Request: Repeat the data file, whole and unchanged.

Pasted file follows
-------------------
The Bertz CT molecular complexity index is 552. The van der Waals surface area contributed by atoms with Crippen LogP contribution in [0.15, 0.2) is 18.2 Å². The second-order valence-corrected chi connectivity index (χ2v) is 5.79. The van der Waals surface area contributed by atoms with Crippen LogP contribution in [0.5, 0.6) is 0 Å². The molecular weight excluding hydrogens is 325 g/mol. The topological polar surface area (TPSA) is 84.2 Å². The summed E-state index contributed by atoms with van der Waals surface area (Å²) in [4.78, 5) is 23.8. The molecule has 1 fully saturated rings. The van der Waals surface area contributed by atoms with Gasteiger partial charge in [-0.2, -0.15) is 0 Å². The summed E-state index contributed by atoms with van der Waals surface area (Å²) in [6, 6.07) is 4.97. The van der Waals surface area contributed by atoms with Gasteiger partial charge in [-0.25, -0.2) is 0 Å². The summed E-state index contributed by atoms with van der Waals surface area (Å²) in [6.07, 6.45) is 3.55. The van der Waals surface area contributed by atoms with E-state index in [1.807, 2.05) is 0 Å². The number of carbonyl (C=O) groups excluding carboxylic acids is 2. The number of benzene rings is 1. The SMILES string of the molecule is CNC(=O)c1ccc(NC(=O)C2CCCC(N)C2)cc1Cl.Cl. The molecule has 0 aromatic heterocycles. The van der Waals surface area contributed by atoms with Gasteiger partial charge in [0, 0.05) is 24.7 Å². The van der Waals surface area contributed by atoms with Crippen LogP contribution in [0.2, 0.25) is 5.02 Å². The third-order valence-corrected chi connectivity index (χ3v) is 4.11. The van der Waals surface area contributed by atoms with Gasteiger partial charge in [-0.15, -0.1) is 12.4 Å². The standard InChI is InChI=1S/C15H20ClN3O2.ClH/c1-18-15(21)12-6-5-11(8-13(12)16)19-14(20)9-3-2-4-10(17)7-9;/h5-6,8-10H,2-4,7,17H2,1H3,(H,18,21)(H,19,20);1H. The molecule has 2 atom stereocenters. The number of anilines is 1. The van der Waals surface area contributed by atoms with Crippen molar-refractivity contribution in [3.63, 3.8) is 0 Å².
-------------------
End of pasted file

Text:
The Bertz CT molecular complexity index is 552. The van der Waals surface area contributed by atoms with Crippen LogP contribution in [0.15, 0.2) is 18.2 Å². The second-order valence-corrected chi connectivity index (χ2v) is 5.79. The van der Waals surface area contributed by atoms with Crippen LogP contribution in [0.5, 0.6) is 0 Å². The molecular weight excluding hydrogens is 325 g/mol. The topological polar surface area (TPSA) is 84.2 Å². The summed E-state index contributed by atoms with van der Waals surface area (Å²) in [4.78, 5) is 23.8. The molecule has 1 fully saturated rings. The van der Waals surface area contributed by atoms with Gasteiger partial charge in [-0.2, -0.15) is 0 Å². The summed E-state index contributed by atoms with van der Waals surface area (Å²) in [6, 6.07) is 4.97. The van der Waals surface area contributed by atoms with Gasteiger partial charge in [-0.25, -0.2) is 0 Å². The summed E-state index contributed by atoms with van der Waals surface area (Å²) in [6.07, 6.45) is 3.55. The van der Waals surface area contributed by atoms with E-state index in [1.807, 2.05) is 0 Å². The number of carbonyl (C=O) groups excluding carboxylic acids is 2. The number of benzene rings is 1. The SMILES string of the molecule is CNC(=O)c1ccc(NC(=O)C2CCCC(N)C2)cc1Cl.Cl. The molecule has 0 aromatic heterocycles. The van der Waals surface area contributed by atoms with Gasteiger partial charge in [0, 0.05) is 24.7 Å². The van der Waals surface area contributed by atoms with Crippen LogP contribution in [0.2, 0.25) is 5.02 Å². The third-order valence-corrected chi connectivity index (χ3v) is 4.11. The van der Waals surface area contributed by atoms with Gasteiger partial charge in [-0.15, -0.1) is 12.4 Å². The standard InChI is InChI=1S/C15H20ClN3O2.ClH/c1-18-15(21)12-6-5-11(8-13(12)16)19-14(20)9-3-2-4-10(17)7-9;/h5-6,8-10H,2-4,7,17H2,1H3,(H,18,21)(H,19,20);1H. The molecule has 2 atom stereocenters. The number of anilines is 1. The van der Waals surface area contributed by atoms with Crippen molar-refractivity contribution in [3.63, 3.8) is 0 Å².